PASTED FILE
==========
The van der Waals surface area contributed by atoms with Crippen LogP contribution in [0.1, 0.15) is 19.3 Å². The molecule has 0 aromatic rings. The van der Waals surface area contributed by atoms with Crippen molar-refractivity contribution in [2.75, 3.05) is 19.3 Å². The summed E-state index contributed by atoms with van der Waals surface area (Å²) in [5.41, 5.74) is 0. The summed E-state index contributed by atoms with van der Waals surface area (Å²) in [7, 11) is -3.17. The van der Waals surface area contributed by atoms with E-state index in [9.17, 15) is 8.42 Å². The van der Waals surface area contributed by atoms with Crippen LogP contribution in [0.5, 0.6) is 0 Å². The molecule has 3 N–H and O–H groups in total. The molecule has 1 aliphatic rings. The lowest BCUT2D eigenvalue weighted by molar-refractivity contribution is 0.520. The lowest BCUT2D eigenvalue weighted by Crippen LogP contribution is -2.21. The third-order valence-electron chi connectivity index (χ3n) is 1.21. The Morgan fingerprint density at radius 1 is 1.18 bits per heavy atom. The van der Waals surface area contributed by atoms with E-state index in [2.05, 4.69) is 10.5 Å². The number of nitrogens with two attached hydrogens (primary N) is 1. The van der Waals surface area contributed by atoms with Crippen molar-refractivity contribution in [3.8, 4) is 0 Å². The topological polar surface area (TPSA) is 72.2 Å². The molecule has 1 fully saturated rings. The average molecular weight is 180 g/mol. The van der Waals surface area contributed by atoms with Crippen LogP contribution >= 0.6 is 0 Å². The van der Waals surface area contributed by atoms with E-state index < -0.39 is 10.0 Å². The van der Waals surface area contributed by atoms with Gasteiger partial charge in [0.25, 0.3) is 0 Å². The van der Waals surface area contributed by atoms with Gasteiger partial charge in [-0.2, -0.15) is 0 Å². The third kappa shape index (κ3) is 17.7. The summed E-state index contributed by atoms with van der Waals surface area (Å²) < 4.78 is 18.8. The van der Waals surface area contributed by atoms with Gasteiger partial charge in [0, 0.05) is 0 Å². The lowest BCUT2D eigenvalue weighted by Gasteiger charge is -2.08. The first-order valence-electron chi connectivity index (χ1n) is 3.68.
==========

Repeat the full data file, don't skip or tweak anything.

The van der Waals surface area contributed by atoms with Crippen LogP contribution in [0.1, 0.15) is 19.3 Å². The molecule has 0 aromatic rings. The van der Waals surface area contributed by atoms with Crippen molar-refractivity contribution in [2.75, 3.05) is 19.3 Å². The summed E-state index contributed by atoms with van der Waals surface area (Å²) in [5.41, 5.74) is 0. The summed E-state index contributed by atoms with van der Waals surface area (Å²) in [7, 11) is -3.17. The van der Waals surface area contributed by atoms with E-state index in [9.17, 15) is 8.42 Å². The van der Waals surface area contributed by atoms with Crippen LogP contribution in [0.5, 0.6) is 0 Å². The molecule has 3 N–H and O–H groups in total. The molecule has 1 aliphatic rings. The lowest BCUT2D eigenvalue weighted by molar-refractivity contribution is 0.520. The lowest BCUT2D eigenvalue weighted by Crippen LogP contribution is -2.21. The third-order valence-electron chi connectivity index (χ3n) is 1.21. The Morgan fingerprint density at radius 1 is 1.18 bits per heavy atom. The van der Waals surface area contributed by atoms with E-state index in [2.05, 4.69) is 10.5 Å². The number of nitrogens with two attached hydrogens (primary N) is 1. The van der Waals surface area contributed by atoms with Crippen molar-refractivity contribution in [3.8, 4) is 0 Å². The topological polar surface area (TPSA) is 72.2 Å². The molecule has 1 fully saturated rings. The average molecular weight is 180 g/mol. The van der Waals surface area contributed by atoms with Crippen LogP contribution >= 0.6 is 0 Å². The van der Waals surface area contributed by atoms with E-state index < -0.39 is 10.0 Å². The van der Waals surface area contributed by atoms with Gasteiger partial charge in [0.25, 0.3) is 0 Å². The van der Waals surface area contributed by atoms with Gasteiger partial charge in [-0.2, -0.15) is 0 Å². The third kappa shape index (κ3) is 17.7. The summed E-state index contributed by atoms with van der Waals surface area (Å²) < 4.78 is 18.8. The van der Waals surface area contributed by atoms with Gasteiger partial charge in [0, 0.05) is 0 Å². The lowest BCUT2D eigenvalue weighted by Gasteiger charge is -2.08. The first-order valence-electron chi connectivity index (χ1n) is 3.68.